- Company: Herzog Contracting Corp.
- Industry: Transportation
- Location: Long Beach, California
- Expected Completion Date: August 31, 2015
- Project Website
This $158,500,000 CY/IY project is the centerpiece of the Port of Long Beach’s Middle Harbor Program which involved connecting and upgrading two existing shipping terminals and transforming them into a single, unified and fully automated terminal. This is the first facility of its kind in North America that has been built for the use of automated container movement and is considered by the Port of Long Beach and industry officials as the most environmentally friendly terminal in the world.
What impact does this project have on America?
The Pier E Container Yard/Intermodal Railyard, Phase 1 (CY/IY) project has already had an enormous impact on the United States. The Container Yard (CY) portion of the project includes infrastructure to support automated container handling through the use of Automatic Stacking Cranes (ASC)’s. Automatic Stacking Cranes are “gantry robots” that perform high-precision retrieval of containers efficiently and quickly. In addition to their efficient and productive performance, ASC’s also run off grid power, which results in the production of zero-emissions. The Intermodal Yard component of this project was designed to support the largest on-dock facility in the world. Once Phases 2 & 3 of this project are complete, this yard will have the ability to spot three separate 10,000-ft long unit trains and move over one million twenty-foot equivalent units (TEU) per year.
All stakeholders, LBCT, the City of Los Angeles, The Port of Long Beach, local residents and communities across the country should care about this project. The facility supports the objectives of the Port of Long Beach’s Green Port Policy and the San Pedro Bay Ports Clean Air Action Plan. Ultimately, the project will minimize or eliminate environmental impacts from shipping operations, on dock container handling, and transportation to and from the Port. This is a world-class facility utilizing the best technologies available.
What interesting obstacles or unusual circumstances did you overcome to complete the project?
Shortly after the Pier E Container Yard/Intermodal Railyard, Phase 1 (CY/IY) project was awarded, the Herzog/Reyes Joint Venture (HRJV) Project Management team and the Port of Long Beach (POLB) Construction Management team became aware of an operating oil field that existed under the site which had not been contemplated in the CY/IY project’s design, nor was it considered in the planned phasing for this project or any of the adjacent ten (10) interdependent projects. This unanticipated site condition, in conjunction with several other changes, required that a very strong Partnering relationship be developed between the Contracting Team, POLB and several third-party Stakeholders who were counting on this project’s success. The success of the CY/IY project was also crucial for ten (10) adjacent and interdependent for which CY/IY project provided various different links and components critical to those project’s success.
HRJV as the Prime Contractor, and POLB as the owner, are proud of the success that our team accomplished, a success which only could have been achieved with a fully-functioning and healthy Partnering program. This project is a prime example of how Partnering can provide the necessary backdrop in support of a construction team to overcome many difficult challenges, and this project is an example of how Partnering ultimately benefitted the Contractor, the Owner, and the end-user along with the environment and the goods-movement community. It should be noted that HRJV won the 2016 AGC Constructor Award: Excellence in Project Management (projects over $10 million) and the 2016 AGC Excellence in Partnering Award.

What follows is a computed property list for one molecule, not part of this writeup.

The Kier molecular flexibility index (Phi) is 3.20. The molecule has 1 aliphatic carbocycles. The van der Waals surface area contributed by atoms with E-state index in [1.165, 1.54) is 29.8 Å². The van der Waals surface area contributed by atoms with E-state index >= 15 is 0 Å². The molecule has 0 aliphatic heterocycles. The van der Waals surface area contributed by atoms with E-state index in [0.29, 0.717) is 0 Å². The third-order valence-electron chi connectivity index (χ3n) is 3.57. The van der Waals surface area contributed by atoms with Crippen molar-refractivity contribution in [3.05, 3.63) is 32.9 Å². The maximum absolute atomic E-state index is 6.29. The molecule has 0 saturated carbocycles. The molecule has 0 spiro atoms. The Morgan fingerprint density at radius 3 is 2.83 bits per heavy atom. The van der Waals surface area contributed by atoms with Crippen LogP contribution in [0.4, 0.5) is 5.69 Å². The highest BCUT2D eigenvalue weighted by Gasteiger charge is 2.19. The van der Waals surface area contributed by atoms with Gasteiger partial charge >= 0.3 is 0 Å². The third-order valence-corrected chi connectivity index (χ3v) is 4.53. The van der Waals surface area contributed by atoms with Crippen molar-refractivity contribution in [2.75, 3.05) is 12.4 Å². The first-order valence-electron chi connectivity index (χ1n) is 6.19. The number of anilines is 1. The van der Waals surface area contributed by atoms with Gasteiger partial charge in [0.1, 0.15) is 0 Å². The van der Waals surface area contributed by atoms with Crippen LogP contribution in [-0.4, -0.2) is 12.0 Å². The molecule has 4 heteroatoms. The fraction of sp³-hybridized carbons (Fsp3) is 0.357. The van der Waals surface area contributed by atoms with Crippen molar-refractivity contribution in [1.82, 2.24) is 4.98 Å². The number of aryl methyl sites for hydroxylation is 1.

What dangers and risks did you encounter, and describe any extraordinary methods used to keep workers safe?
The Port of Long Beach, as well as HRJV, partnered in the leadership of an effective safety program which resulted in no lost time accidents. Safety leadership was demonstrated and evident at the onset and throughout the project. HRJV and POLB devoted appropriate resources, in a collaborative effort, to the important undertaking of developing a Site Specific Safety Program. The program was tailored to ensure that HRJV employees and managers supported and contributed to the mission of maintaining and improving an accident-free environment. Another impressive feature of the Program was the attention to controls which provided for modification of the plan to provide flexibility to respond to conditions as they changed. HRJV and POLB leadership continued their dedication consistently from implementation of the program, and throughout the project, by carrying out both regular and periodic reviews of the project and monitoring leading indicators.One of the categories of hazards on this project involved excavation in and around underground pipelines which supported a third party stakeholders (Tidelands/Oxy’s) oil production operations. These hazards were not contemplated in the original contract. Unanticipated lines included high-pressure water injection lines, oil lines, communication lines and electrical lines. The high pressure water lines contained water which ran at scolding hot temperatures and in order to address these lines the Project Team used a combination of mitigation procedures including carefully identifying the precise horizontal and vertical location of the lines, various methods of protection of the lines, avoidance of the lines and, when it became necessary to work near the lines, HRJV developed mitigations so that hazards to crews and equipment could be eliminated. The financial impact (or consequential damages) to Oxy/Tidelands stopping oil production was identified to be $450,000 per calendar day. HRJV and POLB relied on its partnering process to coordinate and develop plans with Oxy/Tidelands, the HRJV Subcontractors that would be impacted, and other third party stakeholders so that construction of the facility could continue to progress while Oxy/Tidelands continued their operations without loss of production or any other financial impact.